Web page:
Wednesday, 29 September 2010

muddle and its directories - part 3 - mechanics

The mechanics of the build - the build description

The build description is one or more Python files, which the muddle command runs before doing anything else.

(A few muddle commands do not need a build description, obviously including init, but these are the exception.)

For various reasons, the main build description file is traditionally called src/builds/ muddle automatically adds the directory containing the main build description (the file named in .muddle/Description) to the PYTHONPATH for the build description. Put more simply, the build description can import other Python files in the same directory, which makes it easy to split build descriptions if necessary.

This example build has a fairly simple build description, in src/builds/

#!  /usr/bin/env python
# An example of how to build a cpio archive as a
# deployment - e.g. for a Linux initrd.

import muddled
import muddled.pkgs.make
import muddled.deployments.cpio
import muddled.checkouts.simple

def describe_to(builder):
    # Checkout ..
    muddled.checkouts.simple.relative(builder, "cpio_co")
    muddled.pkgs.make.simple(builder, "pkg_cpio", "x86", "cpio_co")
    muddled.deployments.cpio.deploy(builder, "my_archive.cpio",
                                    {"x86": "/"},
                                    "cpio_dep", [ "x86" ])


# End file.

Briefly, muddle looks for a function called describe_to() in the build description, and runs it to define the build.

This particular example is quite old, and I'm not sure we'd write it quite like that any more. Regardless, it says the following things:

  • there is a checkout called "cpio_co", which is checked out from the default repository (as defined in .muddle/RootRepository).
  • the package named pkg_cpio in role x86 is built from that checkout - this will, by default, be done using a Makefile in the checkout directory.
  • when deploying the final results of the build, a CPIO archive shall be created, with the role "x86" going at the root of the filesystem in that CPIO archive. The name of this deployment is "cpio_dep".
  • the default package role to build is "x86"
  • the default thing to deploy is the "cpio_dep" deployment.

Some naming conventions

There are some strong naming conventions associated with muddle build trees:

  • The build description lives in a checkout called src/builds/

  • All packages build out-of-tree (that is, in the obj/ directory, which we shall describe later), so that the src/ directory only contains the checkout files as-checked-out.

  • If there is a checkout containing "helper" makefiles and other associated things, used to build checkouts in other directories, it should be called src/helpers/.

    (For instance, if one is building kbus, and downloading it directly from its google code repository each time, then it is convenient to put the muddle-specific makefile in a different checkout, possibly as src/helpers/Makefile.kbus)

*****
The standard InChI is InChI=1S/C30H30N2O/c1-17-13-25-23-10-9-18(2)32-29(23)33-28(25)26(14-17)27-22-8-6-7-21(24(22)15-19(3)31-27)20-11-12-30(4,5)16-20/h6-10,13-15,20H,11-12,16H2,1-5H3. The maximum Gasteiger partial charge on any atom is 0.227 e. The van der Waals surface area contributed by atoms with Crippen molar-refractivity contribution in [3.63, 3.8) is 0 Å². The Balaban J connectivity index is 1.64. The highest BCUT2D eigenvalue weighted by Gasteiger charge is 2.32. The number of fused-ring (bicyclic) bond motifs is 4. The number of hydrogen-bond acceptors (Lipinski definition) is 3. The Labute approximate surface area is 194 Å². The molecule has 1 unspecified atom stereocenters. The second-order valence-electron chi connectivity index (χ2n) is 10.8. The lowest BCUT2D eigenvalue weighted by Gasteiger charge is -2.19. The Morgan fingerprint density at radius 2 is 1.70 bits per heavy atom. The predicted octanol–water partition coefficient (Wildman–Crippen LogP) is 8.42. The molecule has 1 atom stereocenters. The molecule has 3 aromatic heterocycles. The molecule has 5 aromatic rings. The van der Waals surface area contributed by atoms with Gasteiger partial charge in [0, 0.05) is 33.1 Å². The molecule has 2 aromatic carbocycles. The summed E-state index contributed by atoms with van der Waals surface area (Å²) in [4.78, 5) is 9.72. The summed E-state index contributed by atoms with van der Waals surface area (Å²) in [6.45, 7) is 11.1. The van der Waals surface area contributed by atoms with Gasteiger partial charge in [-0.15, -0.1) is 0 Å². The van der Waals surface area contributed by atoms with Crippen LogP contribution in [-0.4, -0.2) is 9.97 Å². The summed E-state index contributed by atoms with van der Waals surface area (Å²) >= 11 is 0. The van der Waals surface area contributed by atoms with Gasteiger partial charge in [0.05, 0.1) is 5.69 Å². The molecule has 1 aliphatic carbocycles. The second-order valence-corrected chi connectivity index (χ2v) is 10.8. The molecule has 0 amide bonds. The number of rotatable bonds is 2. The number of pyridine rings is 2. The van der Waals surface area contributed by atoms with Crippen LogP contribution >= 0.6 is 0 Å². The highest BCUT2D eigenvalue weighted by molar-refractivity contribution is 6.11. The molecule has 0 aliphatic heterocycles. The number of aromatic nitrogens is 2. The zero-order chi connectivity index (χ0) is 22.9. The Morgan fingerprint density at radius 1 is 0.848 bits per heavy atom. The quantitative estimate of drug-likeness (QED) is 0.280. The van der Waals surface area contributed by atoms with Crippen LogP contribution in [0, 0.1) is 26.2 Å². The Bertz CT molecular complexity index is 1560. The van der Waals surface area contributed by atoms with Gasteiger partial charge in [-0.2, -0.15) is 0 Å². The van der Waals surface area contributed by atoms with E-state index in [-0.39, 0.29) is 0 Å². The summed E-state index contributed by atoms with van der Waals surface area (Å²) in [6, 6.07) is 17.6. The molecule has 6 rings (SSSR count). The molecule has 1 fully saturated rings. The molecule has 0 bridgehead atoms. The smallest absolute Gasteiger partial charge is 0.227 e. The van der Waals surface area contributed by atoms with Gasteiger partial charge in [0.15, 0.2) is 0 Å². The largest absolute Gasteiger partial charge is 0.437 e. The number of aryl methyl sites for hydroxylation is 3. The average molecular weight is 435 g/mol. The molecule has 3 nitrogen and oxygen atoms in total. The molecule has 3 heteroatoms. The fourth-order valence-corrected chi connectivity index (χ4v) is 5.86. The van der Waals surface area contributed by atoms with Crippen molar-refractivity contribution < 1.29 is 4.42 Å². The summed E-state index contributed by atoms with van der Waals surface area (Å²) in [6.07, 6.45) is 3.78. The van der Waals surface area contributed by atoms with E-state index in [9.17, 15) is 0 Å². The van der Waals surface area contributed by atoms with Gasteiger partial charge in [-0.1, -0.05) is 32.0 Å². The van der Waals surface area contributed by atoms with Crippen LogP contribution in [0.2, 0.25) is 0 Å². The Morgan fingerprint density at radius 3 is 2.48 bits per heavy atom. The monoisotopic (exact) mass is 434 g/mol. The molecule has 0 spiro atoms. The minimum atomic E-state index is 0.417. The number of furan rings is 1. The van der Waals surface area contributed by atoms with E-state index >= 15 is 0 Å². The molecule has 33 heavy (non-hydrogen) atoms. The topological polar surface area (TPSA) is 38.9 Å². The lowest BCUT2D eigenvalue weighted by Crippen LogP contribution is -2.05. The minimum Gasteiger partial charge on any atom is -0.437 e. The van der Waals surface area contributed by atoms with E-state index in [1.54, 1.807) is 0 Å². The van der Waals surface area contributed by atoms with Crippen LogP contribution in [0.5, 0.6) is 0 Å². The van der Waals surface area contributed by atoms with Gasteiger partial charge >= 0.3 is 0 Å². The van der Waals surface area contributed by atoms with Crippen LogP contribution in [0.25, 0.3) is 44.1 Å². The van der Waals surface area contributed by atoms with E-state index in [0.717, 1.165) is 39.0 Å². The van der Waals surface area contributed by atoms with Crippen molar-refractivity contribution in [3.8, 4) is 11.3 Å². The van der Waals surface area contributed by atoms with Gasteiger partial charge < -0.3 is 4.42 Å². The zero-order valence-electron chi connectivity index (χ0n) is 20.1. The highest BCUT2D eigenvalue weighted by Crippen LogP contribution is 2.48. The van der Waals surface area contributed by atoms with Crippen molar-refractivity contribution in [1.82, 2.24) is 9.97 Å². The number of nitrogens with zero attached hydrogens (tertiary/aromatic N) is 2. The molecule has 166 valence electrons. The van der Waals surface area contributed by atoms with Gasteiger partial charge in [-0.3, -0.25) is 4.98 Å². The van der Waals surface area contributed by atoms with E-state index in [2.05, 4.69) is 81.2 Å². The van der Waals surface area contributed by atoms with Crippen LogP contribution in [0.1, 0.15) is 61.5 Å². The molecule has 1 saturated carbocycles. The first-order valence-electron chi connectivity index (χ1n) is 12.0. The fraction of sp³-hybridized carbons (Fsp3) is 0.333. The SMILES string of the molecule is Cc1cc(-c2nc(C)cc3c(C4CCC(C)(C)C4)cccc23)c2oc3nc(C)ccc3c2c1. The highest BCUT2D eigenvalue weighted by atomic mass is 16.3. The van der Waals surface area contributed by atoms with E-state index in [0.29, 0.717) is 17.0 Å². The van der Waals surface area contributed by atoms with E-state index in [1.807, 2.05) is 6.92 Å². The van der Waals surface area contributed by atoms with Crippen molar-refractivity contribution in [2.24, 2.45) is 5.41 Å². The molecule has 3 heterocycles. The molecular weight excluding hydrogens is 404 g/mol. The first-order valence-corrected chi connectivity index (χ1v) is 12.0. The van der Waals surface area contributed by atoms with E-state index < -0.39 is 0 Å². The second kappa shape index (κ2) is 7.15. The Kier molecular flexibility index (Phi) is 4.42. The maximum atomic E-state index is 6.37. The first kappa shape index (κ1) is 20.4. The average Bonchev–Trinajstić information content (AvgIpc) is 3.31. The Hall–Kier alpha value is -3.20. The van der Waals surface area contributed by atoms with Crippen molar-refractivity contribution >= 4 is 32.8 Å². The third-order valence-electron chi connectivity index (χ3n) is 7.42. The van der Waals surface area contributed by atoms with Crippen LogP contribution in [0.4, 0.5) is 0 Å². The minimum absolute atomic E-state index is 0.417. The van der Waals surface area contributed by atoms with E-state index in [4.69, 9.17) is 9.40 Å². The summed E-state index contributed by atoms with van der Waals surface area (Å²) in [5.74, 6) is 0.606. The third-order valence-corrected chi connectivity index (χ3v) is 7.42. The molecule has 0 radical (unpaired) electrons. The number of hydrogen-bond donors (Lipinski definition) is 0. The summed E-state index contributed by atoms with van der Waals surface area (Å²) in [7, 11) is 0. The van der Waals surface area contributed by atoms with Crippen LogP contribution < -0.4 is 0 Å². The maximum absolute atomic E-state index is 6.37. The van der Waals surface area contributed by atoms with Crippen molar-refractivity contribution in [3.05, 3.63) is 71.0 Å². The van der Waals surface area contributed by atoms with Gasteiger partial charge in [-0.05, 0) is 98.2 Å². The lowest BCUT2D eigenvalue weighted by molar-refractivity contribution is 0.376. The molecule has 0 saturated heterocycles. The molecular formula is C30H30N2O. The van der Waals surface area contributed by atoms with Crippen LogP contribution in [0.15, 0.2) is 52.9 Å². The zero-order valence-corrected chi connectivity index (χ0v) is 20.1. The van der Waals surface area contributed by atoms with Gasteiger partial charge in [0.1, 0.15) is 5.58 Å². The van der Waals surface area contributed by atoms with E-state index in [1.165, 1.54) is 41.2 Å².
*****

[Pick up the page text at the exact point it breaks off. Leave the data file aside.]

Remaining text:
There was an earlier convention of using the name src/builders/ for such a directory, but this is visually confusing, and does not work well with tab-completion at the bash prompt.

  • Checkout names should reflect the name of the external package being built, and generally also the version. So, for instance screen-1.0.3.

  • Package names should be more general - if a package is built from screen-1.0.3, it would normally be named screen. This allows for a later change in the build to use (for instance) checkout screen-1.0.4 instead.

  • Deployment names should reflect the purpose of the deployment - for instance, firmware versus kernel, and so on. This is very much dependent on the purpose of the build itself.


This particular build is not really following the naming convention for checkouts, packages and deployments as described above. This is because it is trying to make it very clear which name belongs to which label type (thus co_cpio, pkg_cpio and dep_cpio)

It is also moderately traditional to call the main Python file for a build description (or if it is version 2, and so on). This is not, however, a strong convention, it just makes the "main" file easy to spot.

Introspection of the dependency tree

muddle does have some ability to display the dependency tree that is generated from the build description, although it is not as user-friendly as we would like (and, ultimately, there should be graphical tools).

The simplest tool for dumping the dependency rules is the depends command (see muddle help depends for more details on what it does).

The following shows the dependency rules described directly by the build description above:

$ m3 depends user-short
checkout:builds/changes_committed <-VcsCheckoutBuilder-- [ checkout:builds/up_to_date[T] ]
checkout:builds/changes_pushed <-VcsCheckoutBuilder-- [ checkout:builds/changes_committed ]
checkout:builds/pulled <-VcsCheckoutBuilder-- [ checkout:builds/checked_out, checkout:builds/up_to_date[T] ]
checkout:builds/up_to_date[T] <-VcsCheckoutBuilder-- [ checkout:builds/checked_out ]
checkout:cpio_co/changes_committed <-VcsCheckoutBuilder-- [ checkout:cpio_co/up_to_date[T] ]